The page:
Ticks

Ticks are small, grey, round-shaped insects. They attach themselves to your pet and suck their blood. They can transmit some nasty disease but thankfully these aren’t too common. Here you will find how to recognise ticks, how to remove them safely and how to prevent your pet getting them.

What are ticks?

  • Ticks are athropods, which means they have 8 legs. However, they are much more insect-like than spider-like.
  • Adult ticks have a small, round, grey body and short legs.
  • They have a lifecycle which lasts 3 years and in each stage they need to feed from an animal to survive.
  • They favour moist environments and are more likely to be found in close undergrowth such as heather or woodland. It is common to find ticks on your dog after you have been walking on the moors.
  • They tend to be more common in early spring and autumn when the weather is moist and not too hot.
  • They can only attach to your animal though direct contact, they cannot jump. They tend to climb to the top of plants and grasses to reach your, so are more common on the body and face.

tick

Ticks are round, grey and have 8 legs

How do I know if my pet has ticks?

  • Ticks are generally easy to spot, but can be quite small when they first attach, so you may not notice them
  • They grow larger as they become engorged with blood and you will find a small, grey, pea-sized mass stuck to your pet.
  • Be careful not to mistake your animals nipples for ticks! It may sound obvious, but the two can look very similar!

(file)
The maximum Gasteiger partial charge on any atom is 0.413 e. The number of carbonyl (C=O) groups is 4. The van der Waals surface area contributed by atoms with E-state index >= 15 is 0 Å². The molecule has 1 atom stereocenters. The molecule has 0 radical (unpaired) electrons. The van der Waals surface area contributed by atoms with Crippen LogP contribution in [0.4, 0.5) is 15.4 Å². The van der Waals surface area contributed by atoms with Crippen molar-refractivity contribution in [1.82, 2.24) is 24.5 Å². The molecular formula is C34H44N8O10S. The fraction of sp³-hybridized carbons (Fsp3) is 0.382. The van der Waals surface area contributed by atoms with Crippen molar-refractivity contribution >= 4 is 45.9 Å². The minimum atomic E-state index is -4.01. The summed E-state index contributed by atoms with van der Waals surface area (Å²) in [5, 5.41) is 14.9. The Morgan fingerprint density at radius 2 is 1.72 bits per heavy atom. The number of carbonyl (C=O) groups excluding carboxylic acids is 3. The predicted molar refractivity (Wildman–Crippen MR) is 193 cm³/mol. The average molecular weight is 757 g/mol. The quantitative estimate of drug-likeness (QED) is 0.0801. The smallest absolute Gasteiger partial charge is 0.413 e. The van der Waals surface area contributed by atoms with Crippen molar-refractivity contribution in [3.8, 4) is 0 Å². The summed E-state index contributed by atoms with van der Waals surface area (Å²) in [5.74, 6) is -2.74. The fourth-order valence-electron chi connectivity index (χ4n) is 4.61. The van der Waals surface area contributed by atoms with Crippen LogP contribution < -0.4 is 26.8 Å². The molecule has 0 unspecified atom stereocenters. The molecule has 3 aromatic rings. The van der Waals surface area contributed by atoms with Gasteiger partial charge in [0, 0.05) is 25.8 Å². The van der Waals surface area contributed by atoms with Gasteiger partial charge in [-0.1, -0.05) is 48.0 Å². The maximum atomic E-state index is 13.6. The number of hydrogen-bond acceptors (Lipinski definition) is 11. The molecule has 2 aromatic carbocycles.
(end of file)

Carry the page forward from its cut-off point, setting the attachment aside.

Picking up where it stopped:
tick on a dog

Ticks are generally easy to spot on your pet, but be careful not to mistake them for warts or nipples, or vice versa!

How can I get rid of ticks?

  • The most important thing with ticks is NEVER to PULL THEM OUT if you see them. The head parts are extremely firmly attached and will stay buried in the skin while the body comes away. This can cause a nasty skin reaction.
  • Tweezers or special tick pullers should be used to remove ticks. The most important thing to remember is to TWIST, as if you were opening a bottle. This way the head should stay with the body. Always check the head is present, the tick may well be wriggling if it is as it will still be alive. If you are in any doubt, ask your vet.
  • You can coat them in vaseline, this will cause the tick to suffocate and die. The mouth parts will then relax, and the tick will fall off. However, this will take 24-48 hours
  • There are various veterinary spot -on treatments that both repel and kill ticks. If a tick does bite your pet after you have treated them with an anti-tick spot-on, again they will take between 1-2 days to die.

 

Tick-Borne Disease

There are 3 main tick borne disease:

  1. LYMES DISEASE – this is the only tick-borne disease likely to be found in dogs which have not left the UK. The symptoms are variable but they include lameness, fever, lethargy, enlarged lymph nodes and occasionally a distinctive ‘bullseye’ at the sight of the bite. Diagnosis is difficult and relies on a history of ticks, the right symptoms and blood tests. Infected dogs generally respond well to antibiotics.
  2. EHRLICHIOSIS – In the UK this has only been seen in dogs which have travelled abroad. Symptoms include fever, lethargy, anaemia and a reduced appetite. Diagnosis is based on clinical signs, a history of ticks and blood tests. Treatment is with antibiotics but badly affected dogs may require hospitalisation.
  3. BABESIOSIS – Again, this is usually a disease only seen in dogs who have travelled abroad, however it has recently been diagnosed in the UK in ones who have never left the country. It can be a serious condition and symptoms include fever, lethargy, anorexia, anaemeia and even collapse. Diagnosis is based on clinical signs, blood tests and, usually, a history of travel.  Treatment can be difficult and is more successful if the condition is caught early.  You vet will prescribe antibiotics and supportive care.
  • Tick borne diseases do occur in cats but are much rarer than in dogs.
  • If you are at all concerned about your pet, then you should contact your vet immediately

 

Please note, this is an advice only website. If you have any specific queries about your pet, you should contact your vet.